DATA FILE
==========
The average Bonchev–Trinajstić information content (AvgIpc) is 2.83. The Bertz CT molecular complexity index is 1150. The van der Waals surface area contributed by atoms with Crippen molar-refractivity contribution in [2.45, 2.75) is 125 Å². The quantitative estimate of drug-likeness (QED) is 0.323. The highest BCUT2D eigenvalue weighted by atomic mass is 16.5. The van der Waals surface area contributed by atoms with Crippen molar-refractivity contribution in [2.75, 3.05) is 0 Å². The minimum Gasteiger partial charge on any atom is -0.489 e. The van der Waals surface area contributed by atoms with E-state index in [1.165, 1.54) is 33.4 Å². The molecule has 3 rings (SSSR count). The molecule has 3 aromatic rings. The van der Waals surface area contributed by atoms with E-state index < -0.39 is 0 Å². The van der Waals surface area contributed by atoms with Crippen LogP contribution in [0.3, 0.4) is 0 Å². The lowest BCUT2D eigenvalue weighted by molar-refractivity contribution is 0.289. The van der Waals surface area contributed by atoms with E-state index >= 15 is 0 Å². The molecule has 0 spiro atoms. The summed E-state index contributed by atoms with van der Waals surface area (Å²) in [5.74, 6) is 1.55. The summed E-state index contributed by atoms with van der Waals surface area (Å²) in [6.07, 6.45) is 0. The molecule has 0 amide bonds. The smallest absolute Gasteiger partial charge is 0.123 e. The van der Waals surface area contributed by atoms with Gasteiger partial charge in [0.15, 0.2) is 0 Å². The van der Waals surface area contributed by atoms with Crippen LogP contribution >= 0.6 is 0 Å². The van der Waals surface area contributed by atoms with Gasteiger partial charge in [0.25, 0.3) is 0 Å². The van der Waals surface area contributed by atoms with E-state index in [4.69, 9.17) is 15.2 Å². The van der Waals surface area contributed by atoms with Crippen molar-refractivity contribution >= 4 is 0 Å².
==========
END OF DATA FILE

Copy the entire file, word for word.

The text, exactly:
The average Bonchev–Trinajstić information content (AvgIpc) is 2.83. The Bertz CT molecular complexity index is 1150. The van der Waals surface area contributed by atoms with Crippen molar-refractivity contribution in [2.45, 2.75) is 125 Å². The quantitative estimate of drug-likeness (QED) is 0.323. The highest BCUT2D eigenvalue weighted by atomic mass is 16.5. The van der Waals surface area contributed by atoms with Crippen molar-refractivity contribution in [2.75, 3.05) is 0 Å². The minimum Gasteiger partial charge on any atom is -0.489 e. The van der Waals surface area contributed by atoms with E-state index in [1.165, 1.54) is 33.4 Å². The molecule has 3 rings (SSSR count). The molecule has 3 aromatic rings. The van der Waals surface area contributed by atoms with E-state index < -0.39 is 0 Å². The van der Waals surface area contributed by atoms with Crippen LogP contribution in [0.3, 0.4) is 0 Å². The lowest BCUT2D eigenvalue weighted by molar-refractivity contribution is 0.289. The van der Waals surface area contributed by atoms with E-state index >= 15 is 0 Å². The molecule has 0 spiro atoms. The summed E-state index contributed by atoms with van der Waals surface area (Å²) in [5.74, 6) is 1.55. The summed E-state index contributed by atoms with van der Waals surface area (Å²) in [6.07, 6.45) is 0. The molecule has 0 amide bonds. The smallest absolute Gasteiger partial charge is 0.123 e. The van der Waals surface area contributed by atoms with Gasteiger partial charge in [0.15, 0.2) is 0 Å². The van der Waals surface area contributed by atoms with Crippen LogP contribution >= 0.6 is 0 Å². The van der Waals surface area contributed by atoms with Gasteiger partial charge in [0.25, 0.3) is 0 Å². The van der Waals surface area contributed by atoms with E-state index in [4.69, 9.17) is 15.2 Å². The van der Waals surface area contributed by atoms with Crippen molar-refractivity contribution >= 4 is 0 Å².